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CyberAlert. Tracking Media Bias Since 1996
| September 30, 1997 (Vol. Two; No. 155) |


Invoking Reagan; Katie Couric Outed; Either "Faithful" or "Far Right"

  1. ABC blamed nature not communism for starving people as Diane Sawyer invoked Ronald Reagan's name in arguing for U.S. aid to North Korea.
  2. Katie Couric "outed" by Whoopi Goldberg on Monday's Today -- outed as a closet "pro-choice" abortion marcher.
  3. News flash. Dan Rather declared: "I do believe in objectivity."
  4. Some are "faithful" while others belong to the "far right" asserted a Washington Post headline over a Promise Keepers story.

1) As the CBS Evening News did three weeks ago, Monday night ABC's World News Tonight blamed North Korea's famine and starvation on natural events instead of the communist government's Marxist policies. (For details on the CBS story, a longer version of which will air Wednesday on the premiere of Public Eye with Bryant Gumbel, see the September 11 CyberAlert.)

For her September 29 World News Tonight story, Diane Sawyer traveled to North Korea with Feed the Children. She showcased video of malnourished children before laying some blame on the regime, blame she quickly let a supposedly randomly selected peasant absolve:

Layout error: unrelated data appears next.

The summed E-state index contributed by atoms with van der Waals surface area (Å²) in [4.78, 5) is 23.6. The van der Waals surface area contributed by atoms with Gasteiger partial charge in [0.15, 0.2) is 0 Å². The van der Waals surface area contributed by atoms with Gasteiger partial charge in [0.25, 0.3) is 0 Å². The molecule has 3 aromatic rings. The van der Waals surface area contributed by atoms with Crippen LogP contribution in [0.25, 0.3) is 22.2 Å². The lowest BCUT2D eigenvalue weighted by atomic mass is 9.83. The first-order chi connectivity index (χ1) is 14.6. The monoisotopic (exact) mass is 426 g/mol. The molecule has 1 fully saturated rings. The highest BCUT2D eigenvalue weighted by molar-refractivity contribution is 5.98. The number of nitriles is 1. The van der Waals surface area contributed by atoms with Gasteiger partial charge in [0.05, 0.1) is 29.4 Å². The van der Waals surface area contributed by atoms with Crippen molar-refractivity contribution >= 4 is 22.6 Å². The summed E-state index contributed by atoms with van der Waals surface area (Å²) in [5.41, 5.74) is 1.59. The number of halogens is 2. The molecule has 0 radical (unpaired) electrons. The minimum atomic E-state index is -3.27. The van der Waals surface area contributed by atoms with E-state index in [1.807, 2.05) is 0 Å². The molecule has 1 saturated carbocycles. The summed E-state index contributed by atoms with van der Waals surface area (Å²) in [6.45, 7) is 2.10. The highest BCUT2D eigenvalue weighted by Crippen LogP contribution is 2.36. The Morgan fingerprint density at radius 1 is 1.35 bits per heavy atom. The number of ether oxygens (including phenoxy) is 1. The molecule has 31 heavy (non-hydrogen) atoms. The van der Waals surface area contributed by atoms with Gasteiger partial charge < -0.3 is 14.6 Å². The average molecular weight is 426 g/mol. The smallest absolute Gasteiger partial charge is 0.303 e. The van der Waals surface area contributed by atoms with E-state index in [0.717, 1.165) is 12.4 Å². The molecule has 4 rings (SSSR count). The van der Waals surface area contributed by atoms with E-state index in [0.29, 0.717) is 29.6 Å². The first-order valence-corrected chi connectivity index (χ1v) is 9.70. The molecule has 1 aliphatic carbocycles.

"Aid organizations told us the country's failed economic policies have made a bad situation worse. But outside Mundock [just spelling as Sawyer pronounced the town name] 57-year-old Ahnac Chung [again, a guess] blames only the unrelenting natural disasters -- floods, drought, even a tidal wave last August which destroyed crop land and her home."

Following a soundbite, Sawyer concluded by citing a quote from a man rarely cited as an authority by networks reporters:

"Nobody knows exactly how many people are suffering, because entire regions of the country remain off limits to outsiders. Even in desperation North Korea is still a fiercely totalitarian state. Which means the severely malnourished body of a child barely able to stand poses a question for the rest of the world: Should we come to the aid of a hostile government or remember, as Ronald Reagan said, a hungry child knows no politics."